MICHAEL SLEZAK Wired 16 Aug 16;
FIRST SEABIRDS STARTED falling out of the sky, washing up on beaches from California to Canada.
Then emaciated and dehydrated sea lion pups began showing up, stranded and on the brink of death.
A surge in dead whales was reported in the same region, and that was followed by the largest toxic algal bloom in history seen along the Californian coast. Mixed among all that there were population booms of several marine species that normally aren’t seen surging in the same year.
Plague, famine, pestilence and death was sweeping the northern Pacific Ocean between 2014 and 2015.
This chaos was caused by a single massive heatwave, unlike anything ever seen before. But it was not the sort of heatwave we are used to thinking about, where the air gets thick with warmth. This occurred in the ocean, where the effects are normally hidden from view.
Nicknamed “the blob”, it was arguably the biggest marine heatwave ever seen. It may have been the worst but wide-scale disruption from marine heatwaves is increasingly being seen all around the globe, with regions such as Australia seemingly being hit with more than their fair share.
It might seem strange given their huge impact but the concept of a marine heatwave is new to science. The term was only coined in 2011. Since then a growing body of work documenting their cause and impact has developed.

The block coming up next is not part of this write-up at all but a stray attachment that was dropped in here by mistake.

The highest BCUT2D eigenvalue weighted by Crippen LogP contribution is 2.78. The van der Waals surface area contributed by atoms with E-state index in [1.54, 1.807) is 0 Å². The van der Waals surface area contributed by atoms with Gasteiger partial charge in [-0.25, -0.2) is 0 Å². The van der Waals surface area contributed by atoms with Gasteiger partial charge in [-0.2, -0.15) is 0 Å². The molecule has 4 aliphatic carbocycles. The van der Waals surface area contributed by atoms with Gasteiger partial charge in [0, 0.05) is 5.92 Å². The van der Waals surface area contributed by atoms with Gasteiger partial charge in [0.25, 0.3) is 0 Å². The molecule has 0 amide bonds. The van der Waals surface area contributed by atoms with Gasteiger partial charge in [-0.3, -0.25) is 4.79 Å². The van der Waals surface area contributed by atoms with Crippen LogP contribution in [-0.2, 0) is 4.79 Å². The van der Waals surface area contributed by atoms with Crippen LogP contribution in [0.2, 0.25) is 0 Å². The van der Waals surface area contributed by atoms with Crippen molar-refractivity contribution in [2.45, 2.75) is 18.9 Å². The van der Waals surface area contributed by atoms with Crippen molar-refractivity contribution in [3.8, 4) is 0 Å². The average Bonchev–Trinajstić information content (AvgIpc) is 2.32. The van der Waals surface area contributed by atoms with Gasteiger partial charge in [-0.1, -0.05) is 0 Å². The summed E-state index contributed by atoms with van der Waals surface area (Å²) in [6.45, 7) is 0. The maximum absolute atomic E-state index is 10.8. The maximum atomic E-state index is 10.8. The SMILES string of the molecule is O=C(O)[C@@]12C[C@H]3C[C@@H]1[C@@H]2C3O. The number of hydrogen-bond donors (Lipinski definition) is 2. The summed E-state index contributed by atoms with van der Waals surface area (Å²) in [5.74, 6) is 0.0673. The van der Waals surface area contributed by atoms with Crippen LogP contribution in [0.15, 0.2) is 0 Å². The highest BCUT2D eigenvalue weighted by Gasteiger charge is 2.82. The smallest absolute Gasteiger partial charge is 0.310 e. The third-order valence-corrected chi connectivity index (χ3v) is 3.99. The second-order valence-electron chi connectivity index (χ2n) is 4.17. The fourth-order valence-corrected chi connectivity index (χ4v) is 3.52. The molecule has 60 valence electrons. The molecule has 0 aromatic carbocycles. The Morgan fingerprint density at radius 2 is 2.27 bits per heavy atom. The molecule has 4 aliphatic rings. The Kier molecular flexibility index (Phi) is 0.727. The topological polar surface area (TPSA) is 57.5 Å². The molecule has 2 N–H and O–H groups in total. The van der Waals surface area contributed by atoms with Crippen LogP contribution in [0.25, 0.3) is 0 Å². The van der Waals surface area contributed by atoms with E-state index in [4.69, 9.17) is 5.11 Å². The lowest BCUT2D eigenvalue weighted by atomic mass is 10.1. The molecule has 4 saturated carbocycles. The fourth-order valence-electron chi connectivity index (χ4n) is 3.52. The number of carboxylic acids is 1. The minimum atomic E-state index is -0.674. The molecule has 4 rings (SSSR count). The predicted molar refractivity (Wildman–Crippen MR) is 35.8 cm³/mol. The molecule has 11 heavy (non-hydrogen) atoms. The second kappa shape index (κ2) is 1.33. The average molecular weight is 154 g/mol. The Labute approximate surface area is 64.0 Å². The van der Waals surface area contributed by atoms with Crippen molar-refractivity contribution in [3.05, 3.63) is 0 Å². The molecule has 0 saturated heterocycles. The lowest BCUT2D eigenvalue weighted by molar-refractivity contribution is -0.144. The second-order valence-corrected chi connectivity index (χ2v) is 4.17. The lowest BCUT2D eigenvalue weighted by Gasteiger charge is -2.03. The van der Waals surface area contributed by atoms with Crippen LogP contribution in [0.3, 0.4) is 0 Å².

According to Emanuele Di Lorenzo from the Georgia Institute of Technology, that emerging field of study could not only reveal a hitherto underestimated source of climate-related chaos, it could change our very understanding of the climate.
The Eye of the Storm
On the other side of the Pacific from “the blob”, Australia has been buffeted by a string of extreme marine heatwaves. This year at least three parts of the coast have been devastated by extreme water temperatures.
Australia, it seems, could be smack in the middle of this global chaos. According to work published in 2014, both the south-east and south-west coasts are among the world’s fastest warming ocean waters.
“They have been identified as global warming hotspots,” says Eric Oliver, an oceanographer at the University of Tasmania. “The seas there are warming fast and so we might expect there to be an increased likelihood or increased intensity of the events that happen there.
“Certainly attention is being focused on ocean changes on the south-east and south-west of Australia.”